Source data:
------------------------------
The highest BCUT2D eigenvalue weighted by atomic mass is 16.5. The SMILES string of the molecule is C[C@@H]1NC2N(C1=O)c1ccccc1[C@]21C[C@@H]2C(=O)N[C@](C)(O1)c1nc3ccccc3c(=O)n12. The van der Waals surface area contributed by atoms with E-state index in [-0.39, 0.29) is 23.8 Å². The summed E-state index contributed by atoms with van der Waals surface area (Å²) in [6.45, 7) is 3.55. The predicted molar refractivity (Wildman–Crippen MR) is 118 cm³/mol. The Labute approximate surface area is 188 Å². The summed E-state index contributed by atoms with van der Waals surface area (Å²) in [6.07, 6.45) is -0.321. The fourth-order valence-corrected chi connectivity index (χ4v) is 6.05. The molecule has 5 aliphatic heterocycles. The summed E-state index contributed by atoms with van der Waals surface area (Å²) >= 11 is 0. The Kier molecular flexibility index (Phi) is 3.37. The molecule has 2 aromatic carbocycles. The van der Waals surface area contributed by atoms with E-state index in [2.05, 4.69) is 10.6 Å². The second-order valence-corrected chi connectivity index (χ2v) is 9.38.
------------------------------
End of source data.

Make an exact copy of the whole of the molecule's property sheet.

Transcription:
The highest BCUT2D eigenvalue weighted by atomic mass is 16.5. The SMILES string of the molecule is C[C@@H]1NC2N(C1=O)c1ccccc1[C@]21C[C@@H]2C(=O)N[C@](C)(O1)c1nc3ccccc3c(=O)n12. The van der Waals surface area contributed by atoms with E-state index in [-0.39, 0.29) is 23.8 Å². The summed E-state index contributed by atoms with van der Waals surface area (Å²) in [6.45, 7) is 3.55. The predicted molar refractivity (Wildman–Crippen MR) is 118 cm³/mol. The Labute approximate surface area is 188 Å². The summed E-state index contributed by atoms with van der Waals surface area (Å²) in [6.07, 6.45) is -0.321. The fourth-order valence-corrected chi connectivity index (χ4v) is 6.05. The molecule has 5 aliphatic heterocycles. The summed E-state index contributed by atoms with van der Waals surface area (Å²) >= 11 is 0. The Kier molecular flexibility index (Phi) is 3.37. The molecule has 2 aromatic carbocycles. The van der Waals surface area contributed by atoms with E-state index in [2.05, 4.69) is 10.6 Å². The second-order valence-corrected chi connectivity index (χ2v) is 9.38.